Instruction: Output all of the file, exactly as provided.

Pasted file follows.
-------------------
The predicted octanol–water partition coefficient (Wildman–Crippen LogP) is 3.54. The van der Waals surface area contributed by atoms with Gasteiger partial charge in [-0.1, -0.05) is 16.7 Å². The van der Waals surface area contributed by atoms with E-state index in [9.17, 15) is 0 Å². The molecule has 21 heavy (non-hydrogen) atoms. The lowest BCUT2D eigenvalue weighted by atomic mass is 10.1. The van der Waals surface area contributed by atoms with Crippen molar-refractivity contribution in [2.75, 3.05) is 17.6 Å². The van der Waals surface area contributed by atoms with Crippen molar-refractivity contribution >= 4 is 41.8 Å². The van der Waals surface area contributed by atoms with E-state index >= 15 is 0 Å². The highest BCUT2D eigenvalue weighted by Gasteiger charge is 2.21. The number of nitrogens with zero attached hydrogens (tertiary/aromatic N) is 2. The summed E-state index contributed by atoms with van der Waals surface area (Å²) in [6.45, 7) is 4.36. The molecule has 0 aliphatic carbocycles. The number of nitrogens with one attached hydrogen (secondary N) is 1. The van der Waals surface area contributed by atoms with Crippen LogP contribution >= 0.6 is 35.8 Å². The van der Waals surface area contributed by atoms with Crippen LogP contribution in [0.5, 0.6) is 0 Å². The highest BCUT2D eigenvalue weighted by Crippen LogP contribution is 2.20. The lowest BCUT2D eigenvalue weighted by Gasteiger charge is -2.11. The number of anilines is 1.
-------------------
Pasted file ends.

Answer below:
The predicted octanol–water partition coefficient (Wildman–Crippen LogP) is 3.54. The van der Waals surface area contributed by atoms with Gasteiger partial charge in [-0.1, -0.05) is 16.7 Å². The van der Waals surface area contributed by atoms with E-state index in [9.17, 15) is 0 Å². The molecule has 21 heavy (non-hydrogen) atoms. The lowest BCUT2D eigenvalue weighted by atomic mass is 10.1. The van der Waals surface area contributed by atoms with Crippen molar-refractivity contribution in [2.75, 3.05) is 17.6 Å². The van der Waals surface area contributed by atoms with Crippen molar-refractivity contribution >= 4 is 41.8 Å². The van der Waals surface area contributed by atoms with E-state index >= 15 is 0 Å². The highest BCUT2D eigenvalue weighted by Gasteiger charge is 2.21. The number of nitrogens with zero attached hydrogens (tertiary/aromatic N) is 2. The summed E-state index contributed by atoms with van der Waals surface area (Å²) in [6.45, 7) is 4.36. The molecule has 0 aliphatic carbocycles. The number of nitrogens with one attached hydrogen (secondary N) is 1. The van der Waals surface area contributed by atoms with Crippen LogP contribution >= 0.6 is 35.8 Å². The van der Waals surface area contributed by atoms with Crippen LogP contribution in [0.5, 0.6) is 0 Å². The highest BCUT2D eigenvalue weighted by Crippen LogP contribution is 2.20. The lowest BCUT2D eigenvalue weighted by Gasteiger charge is -2.11. The number of anilines is 1.